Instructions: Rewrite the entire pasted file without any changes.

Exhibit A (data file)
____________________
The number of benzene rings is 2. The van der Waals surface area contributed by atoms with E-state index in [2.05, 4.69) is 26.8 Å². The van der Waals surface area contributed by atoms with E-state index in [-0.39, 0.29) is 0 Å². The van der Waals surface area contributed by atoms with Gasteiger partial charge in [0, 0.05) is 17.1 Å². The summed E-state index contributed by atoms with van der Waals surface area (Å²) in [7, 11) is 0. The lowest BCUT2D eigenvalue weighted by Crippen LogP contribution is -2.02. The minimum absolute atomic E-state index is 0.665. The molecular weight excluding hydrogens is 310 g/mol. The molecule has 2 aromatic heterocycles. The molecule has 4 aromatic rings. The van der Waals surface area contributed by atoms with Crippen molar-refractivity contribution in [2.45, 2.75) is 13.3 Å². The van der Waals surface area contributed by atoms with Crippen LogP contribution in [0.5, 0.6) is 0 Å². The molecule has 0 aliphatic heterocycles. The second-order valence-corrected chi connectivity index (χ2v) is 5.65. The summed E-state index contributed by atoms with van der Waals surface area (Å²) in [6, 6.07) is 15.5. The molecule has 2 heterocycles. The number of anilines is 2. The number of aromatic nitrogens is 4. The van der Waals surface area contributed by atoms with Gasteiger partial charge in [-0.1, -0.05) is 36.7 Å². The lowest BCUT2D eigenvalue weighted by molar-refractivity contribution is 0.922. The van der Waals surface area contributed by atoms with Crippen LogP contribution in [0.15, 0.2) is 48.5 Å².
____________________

The number of benzene rings is 2. The van der Waals surface area contributed by atoms with E-state index in [2.05, 4.69) is 26.8 Å². The van der Waals surface area contributed by atoms with E-state index in [-0.39, 0.29) is 0 Å². The van der Waals surface area contributed by atoms with Gasteiger partial charge in [0, 0.05) is 17.1 Å². The summed E-state index contributed by atoms with van der Waals surface area (Å²) in [7, 11) is 0. The lowest BCUT2D eigenvalue weighted by Crippen LogP contribution is -2.02. The minimum absolute atomic E-state index is 0.665. The molecular weight excluding hydrogens is 310 g/mol. The molecule has 2 aromatic heterocycles. The molecule has 4 aromatic rings. The van der Waals surface area contributed by atoms with Crippen molar-refractivity contribution in [2.45, 2.75) is 13.3 Å². The van der Waals surface area contributed by atoms with Crippen LogP contribution in [0.5, 0.6) is 0 Å². The molecule has 0 aliphatic heterocycles. The second-order valence-corrected chi connectivity index (χ2v) is 5.65. The summed E-state index contributed by atoms with van der Waals surface area (Å²) in [6, 6.07) is 15.5. The molecule has 2 heterocycles. The number of anilines is 2. The number of aromatic nitrogens is 4. The van der Waals surface area contributed by atoms with Gasteiger partial charge in [-0.1, -0.05) is 36.7 Å². The lowest BCUT2D eigenvalue weighted by molar-refractivity contribution is 0.922. The van der Waals surface area contributed by atoms with Crippen LogP contribution in [0.15, 0.2) is 48.5 Å².